#7: “Moon River” by Audrey Hepburn
“Breakfast at Tiffany’s” (1961)


This may not be a love song in the most traditional sense of the term. However, the ode to wanderlust boasts a wistful, romantic tone and paints a picture of “two drifters off to see the world.” The number won the Academy Award for Best Original Song as well as two Grammys following its performance in the film by Hepburn. It’s placed during an intimate moment, as Holly Golightly’s neighbor Paul finds her on the fire escape, quietly strumming a guitar and singing to herself. Given the song’s themes, it’s not only suited to Holly’s character arc, but also to the chemistry brewing between the pair.

#6: “Unchained Melody” by The Righteous Brothers
“Ghost” (1990)


Perhaps one of the sexiest scenes in cinema ever, the on-screen action here would be severely lacking without the Righteous Brothers’ version of this song playing in the background. Recorded by the musical duo in 1965, “Unchained Melody” probably wasn’t playing on every radio station in 1990 when the movie came out. But thanks the perfect pairing of the pottery-making-turned-steamy-sex-session between Patrick Swayze and Demi Moore’s characters, this blue-eyed soul number saw its popularity increase once more. With the yearning of the lyrics and the soaring vocals, it perfectly complements the undeniable emotional and sexual connection between the two characters.

#5: “Up Where We Belong” by Joe Cocker and Jennifer Warnes
“An Officer and a Gentleman” (1982)


In the final scene of this romantic drama, an instrumental rendition of this song transitions seamlessly into the version with vocals as the end credits roll. Even though we don’t hear the words during the film’s final moments, we don’t need to. The soaring melody does all the talking, with Richard Gere’s Zack Mayo and Debra Winger’s Paula Pokrifki in a celebratory mood. With Zack finally having earned the respect of his tough-as-nails Navy superior, he has a romantic surprise for Paula at her factory job. He scoops her up and carries her out, with her colleagues applauding in support. It’s an iconic movie moment, and it wouldn’t be the same without this song.

#4: “Iris” by the Goo Goo Dolls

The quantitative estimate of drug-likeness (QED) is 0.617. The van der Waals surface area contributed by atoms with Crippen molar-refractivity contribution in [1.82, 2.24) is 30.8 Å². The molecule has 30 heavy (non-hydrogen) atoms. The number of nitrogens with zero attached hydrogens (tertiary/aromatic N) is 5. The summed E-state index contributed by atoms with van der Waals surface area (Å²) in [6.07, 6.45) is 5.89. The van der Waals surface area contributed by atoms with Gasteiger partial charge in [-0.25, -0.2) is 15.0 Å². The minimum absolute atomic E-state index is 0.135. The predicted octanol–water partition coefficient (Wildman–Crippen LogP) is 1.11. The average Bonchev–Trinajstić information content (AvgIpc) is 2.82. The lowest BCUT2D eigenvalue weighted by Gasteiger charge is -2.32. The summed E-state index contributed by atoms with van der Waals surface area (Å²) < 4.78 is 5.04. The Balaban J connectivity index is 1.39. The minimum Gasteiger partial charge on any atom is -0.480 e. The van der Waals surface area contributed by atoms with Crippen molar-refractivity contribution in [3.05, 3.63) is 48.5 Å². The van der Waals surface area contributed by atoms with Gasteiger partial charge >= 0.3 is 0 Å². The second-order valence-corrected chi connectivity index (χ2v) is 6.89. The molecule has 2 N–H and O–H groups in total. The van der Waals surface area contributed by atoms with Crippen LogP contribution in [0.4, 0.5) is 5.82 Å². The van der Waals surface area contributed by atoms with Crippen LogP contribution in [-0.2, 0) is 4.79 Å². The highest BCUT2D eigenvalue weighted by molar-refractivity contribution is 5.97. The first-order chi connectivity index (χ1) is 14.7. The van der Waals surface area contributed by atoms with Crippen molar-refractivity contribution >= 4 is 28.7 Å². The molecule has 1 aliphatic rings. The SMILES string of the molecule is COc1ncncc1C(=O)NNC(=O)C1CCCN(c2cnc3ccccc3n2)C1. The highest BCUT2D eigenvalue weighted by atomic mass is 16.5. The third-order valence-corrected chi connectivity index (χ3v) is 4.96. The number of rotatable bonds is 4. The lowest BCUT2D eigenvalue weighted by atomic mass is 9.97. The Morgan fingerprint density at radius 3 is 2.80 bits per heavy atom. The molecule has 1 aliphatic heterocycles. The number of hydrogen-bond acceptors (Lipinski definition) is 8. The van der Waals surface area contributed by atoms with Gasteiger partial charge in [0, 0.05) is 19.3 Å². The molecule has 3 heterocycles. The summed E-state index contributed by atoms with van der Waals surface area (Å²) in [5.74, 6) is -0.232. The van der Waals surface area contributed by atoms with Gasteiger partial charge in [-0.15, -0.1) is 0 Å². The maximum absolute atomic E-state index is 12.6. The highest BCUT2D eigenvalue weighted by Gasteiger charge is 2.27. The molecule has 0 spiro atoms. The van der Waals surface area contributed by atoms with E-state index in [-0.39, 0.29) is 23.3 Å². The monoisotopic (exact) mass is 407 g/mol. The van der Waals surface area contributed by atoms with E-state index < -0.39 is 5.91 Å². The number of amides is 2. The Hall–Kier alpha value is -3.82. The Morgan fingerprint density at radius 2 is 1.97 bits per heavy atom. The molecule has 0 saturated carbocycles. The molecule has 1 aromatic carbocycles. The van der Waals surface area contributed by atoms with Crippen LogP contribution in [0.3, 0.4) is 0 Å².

“City of Angels” (1998)


This band’s signature song was originally written for this romantic fantasy film. The movie follows an angel named Seth, played by Nicolas Cage, who falls for a compassionate and hardworking surgeon. After he willingly falls from grace to be a part of her mortal life, he’s stuck trying to track her down, and “Iris” plays as he finally nears his destination. Songwriter John Rzeznik based the lyrics on Cage’s character and the idea of giving up eternal life to be truly loved. The emotional power ballad provides the perfect lead-up to the characters’ reunion at a Lake Tahoe cabin.

#3: “In Your Eyes” by Peter Gabriel
“Say Anything…” (1989)


This was the moment etched into every teen girl’s memory: John Cusack as Lloyd Dobler standing underneath Diane’s window, holding his boombox above his head with this song playing. Lloyd uses the beautiful song to make the grand “I want you back” gesture - and to remind her of their first time. The scene is simple and understated, with uncertainty on Lloyd’s face as he waits for Diane’s response. You can almost feel his heart breaking as he waits in anticipation while we simultaneously watch how conflicted Diane is as she listens to the song while lying in bed. Peter Gabriel first released the song in 1986, but its use in this Cameron Crowe film took it to new heights, allowing it to become one of the ultimate declarations of love.

#2: “Take My Breath Away” by Berlin
“Top Gun” (1986)


Tom Cruise’s Maverick met his match when he fell in love with Charlie, the flight school instructor played by Kelly McGillis. Brash and somewhat reckless, Maverick and Charlie bumped heads throughout the movie as they fell in love. But eventually, both threw away their pride as they consummated their relationship to this breathless power ballad, which is a love theme as vivid and bold as their relationship. The film made the song a number one hit on multiple charts around the world, and won both the Academy Award and Golden Globe for Best Original Song. You can always count on Berlin to take your breath away.

#1: “I Will Always Love You” by Whitney Houston
“The Bodyguard” (1992)


This romantic classic plays during the final scene in the film, during which Whitney Houston’s Rachel, a high-profile pop star, is saying her final goodbyes to Kevin Costner’s Frank, her bodyguard, only to stop the plane and give him one final kiss. Their last embrace is nothing short of epic and feels like the bittersweet, but appropriate ending for these two. The song starts off soft and gentle, but just like the couple’s love for one another, it gets deeper and stronger as it goes on. Houston’s soaring vocals helped make this one of the best-selling film soundtracks of all-time with more than 45 million records sold. “The Bodyguard” might have been Houston’s debut role, but this musical theme on love will remain the performance of a lifetime.
Comments